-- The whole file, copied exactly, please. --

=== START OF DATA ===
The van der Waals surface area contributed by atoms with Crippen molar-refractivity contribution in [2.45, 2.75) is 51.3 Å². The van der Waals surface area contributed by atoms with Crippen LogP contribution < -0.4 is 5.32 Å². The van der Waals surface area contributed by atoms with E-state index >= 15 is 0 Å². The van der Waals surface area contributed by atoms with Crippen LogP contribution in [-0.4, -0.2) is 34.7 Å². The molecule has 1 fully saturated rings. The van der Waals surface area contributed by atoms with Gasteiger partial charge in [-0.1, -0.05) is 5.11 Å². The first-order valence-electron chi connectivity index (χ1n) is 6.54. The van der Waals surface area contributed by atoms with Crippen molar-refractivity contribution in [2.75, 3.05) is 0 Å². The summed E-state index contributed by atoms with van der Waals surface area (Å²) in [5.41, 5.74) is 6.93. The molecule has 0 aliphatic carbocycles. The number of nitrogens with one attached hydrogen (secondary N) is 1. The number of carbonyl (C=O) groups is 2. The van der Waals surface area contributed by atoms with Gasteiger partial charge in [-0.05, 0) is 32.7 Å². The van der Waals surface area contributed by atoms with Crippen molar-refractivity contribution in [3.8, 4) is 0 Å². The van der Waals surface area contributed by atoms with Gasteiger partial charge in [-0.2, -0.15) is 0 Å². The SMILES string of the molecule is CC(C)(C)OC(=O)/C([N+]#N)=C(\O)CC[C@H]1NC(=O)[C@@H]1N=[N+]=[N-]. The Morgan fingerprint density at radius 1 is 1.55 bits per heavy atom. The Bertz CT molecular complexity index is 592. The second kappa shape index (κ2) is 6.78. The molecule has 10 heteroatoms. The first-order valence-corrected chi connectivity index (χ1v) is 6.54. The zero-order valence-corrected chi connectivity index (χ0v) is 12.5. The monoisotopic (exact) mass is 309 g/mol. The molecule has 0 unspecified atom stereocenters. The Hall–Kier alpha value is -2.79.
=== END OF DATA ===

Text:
The van der Waals surface area contributed by atoms with Crippen molar-refractivity contribution in [2.45, 2.75) is 51.3 Å². The van der Waals surface area contributed by atoms with Crippen LogP contribution < -0.4 is 5.32 Å². The van der Waals surface area contributed by atoms with E-state index >= 15 is 0 Å². The van der Waals surface area contributed by atoms with Crippen LogP contribution in [-0.4, -0.2) is 34.7 Å². The molecule has 1 fully saturated rings. The van der Waals surface area contributed by atoms with Gasteiger partial charge in [-0.1, -0.05) is 5.11 Å². The first-order valence-electron chi connectivity index (χ1n) is 6.54. The van der Waals surface area contributed by atoms with Crippen molar-refractivity contribution in [2.75, 3.05) is 0 Å². The summed E-state index contributed by atoms with van der Waals surface area (Å²) in [5.41, 5.74) is 6.93. The molecule has 0 aliphatic carbocycles. The number of nitrogens with one attached hydrogen (secondary N) is 1. The number of carbonyl (C=O) groups is 2. The van der Waals surface area contributed by atoms with Gasteiger partial charge in [-0.05, 0) is 32.7 Å². The van der Waals surface area contributed by atoms with Crippen molar-refractivity contribution in [3.8, 4) is 0 Å². The van der Waals surface area contributed by atoms with Gasteiger partial charge in [-0.2, -0.15) is 0 Å². The SMILES string of the molecule is CC(C)(C)OC(=O)/C([N+]#N)=C(\O)CC[C@H]1NC(=O)[C@@H]1N=[N+]=[N-]. The Morgan fingerprint density at radius 1 is 1.55 bits per heavy atom. The Bertz CT molecular complexity index is 592. The second kappa shape index (κ2) is 6.78. The molecule has 10 heteroatoms. The first-order valence-corrected chi connectivity index (χ1v) is 6.54. The zero-order valence-corrected chi connectivity index (χ0v) is 12.5. The monoisotopic (exact) mass is 309 g/mol. The molecule has 0 unspecified atom stereocenters. The Hall–Kier alpha value is -2.79.